The Kimberley Land Council says it wants to play a part in co-designing the new Aboriginal cultural heritage legislation alongside the West Australian Government and the mining industry.

KLC chair Anthony Watson is set to sit down with WA Aboriginal Affairs Minister Stephen Dawson in mid-August to go over the new Aboriginal Cultural Heritage Bill 2021, which the Minister says has “many amendments” from the draft Bill former Aboriginal affairs minister Ben Wyatt released last year.

Mr Watson says he and others representing Traditional Owner groups are wary of what these amendments might look like.

“We don’t know where the amendments are at, and if they’re minor or major,” he told NIT.

“It’s a big turnaround for the Minister to turn around and actually engage with us, but there’s still uncertainty towards what will work and satisfy (Traditional Owners).”

Mr Dawson has told NIT the new Bill will deliver “greater protection” for Aboriginal cultural heritage.

He said the new Bill throws out the controversial Section 18 process which led to the destruction of Juukan Gorge last year, and instead implements a new “tiered approvals system”.

“This will ensure improved protection for Aboriginal cultural heritage by requiring approval for a range of activities that are currently unregulated under the existing 1972 Act,” the Minister said.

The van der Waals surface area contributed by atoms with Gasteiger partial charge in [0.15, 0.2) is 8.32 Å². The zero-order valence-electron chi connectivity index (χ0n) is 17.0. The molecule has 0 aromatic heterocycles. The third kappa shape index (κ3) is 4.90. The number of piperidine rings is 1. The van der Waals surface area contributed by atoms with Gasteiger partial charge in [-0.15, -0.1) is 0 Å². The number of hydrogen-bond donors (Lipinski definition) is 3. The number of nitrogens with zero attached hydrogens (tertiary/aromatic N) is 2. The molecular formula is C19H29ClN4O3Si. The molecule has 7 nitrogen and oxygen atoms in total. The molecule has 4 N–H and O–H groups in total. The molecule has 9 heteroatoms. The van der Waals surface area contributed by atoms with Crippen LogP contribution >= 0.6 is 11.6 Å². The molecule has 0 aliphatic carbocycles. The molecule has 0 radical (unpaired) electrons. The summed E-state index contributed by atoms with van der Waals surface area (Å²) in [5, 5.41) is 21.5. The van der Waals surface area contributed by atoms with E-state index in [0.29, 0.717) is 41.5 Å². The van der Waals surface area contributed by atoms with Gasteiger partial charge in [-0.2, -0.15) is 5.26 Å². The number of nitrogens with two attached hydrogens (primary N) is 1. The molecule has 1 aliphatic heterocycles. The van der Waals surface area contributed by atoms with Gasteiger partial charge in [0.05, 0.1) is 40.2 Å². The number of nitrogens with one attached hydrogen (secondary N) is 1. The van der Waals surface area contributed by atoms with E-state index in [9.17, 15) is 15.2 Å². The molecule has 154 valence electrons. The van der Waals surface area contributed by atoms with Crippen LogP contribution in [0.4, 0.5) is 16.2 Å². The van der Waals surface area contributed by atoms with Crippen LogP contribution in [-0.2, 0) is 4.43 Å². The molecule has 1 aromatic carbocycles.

“Removing the controversial Section 18 process will put the focus on agreement making, resetting the relationship between land users and Traditional Owners and empowering Aboriginal people to make decisions about their cultural heritage.”

The Aboriginal Affairs Minister also says the Bill will recognise that Indigenous people “hold the knowledge and cultural responsibility for their heritage” and that decisions about what qualifies as cultural heritage will “be in the hands of Aboriginal people”.

But Mr Watson remains sceptical.

“As much as he says that (there will be a focus on agreement making), we haven’t looked at the details. As far as we know there are a lot of inconsistencies (still),” he said.

“There is no guarantee for us that more Juukan Gorges won’t happen, and we want to clear those issues up, (make sure) that we’re in the decision-making process and it doesn’t get taken away from us.”

Mr Dawson has proposed a hefty increase in fines under the new Bill.

Serious harm caused to cultural heritage could result in penalties of up to $10 million for corporate bodies or $1 million for an individual, compared with the current fine caps of $100,000 and $40,0000 respectively.

The Bill will also have provisions for stop-work orders and prohibition orders to stop unauthorised activity impacting heritage sites but it remains unclear what role Traditional Owners will have in this decision-making.

The KLC chair wants Traditional Owner groups to be able to sit down and negotiate as equal partners with the mining industry and State Government.

“We need to work around ways to prevent (Juukan Gorge) from happening again … that way we can better live side by side with the mining industry,” he said.

“We’ve never said no to industry but our involvement needs to be the centrepiece as well — it’s our heritage.”

By Hannah Cross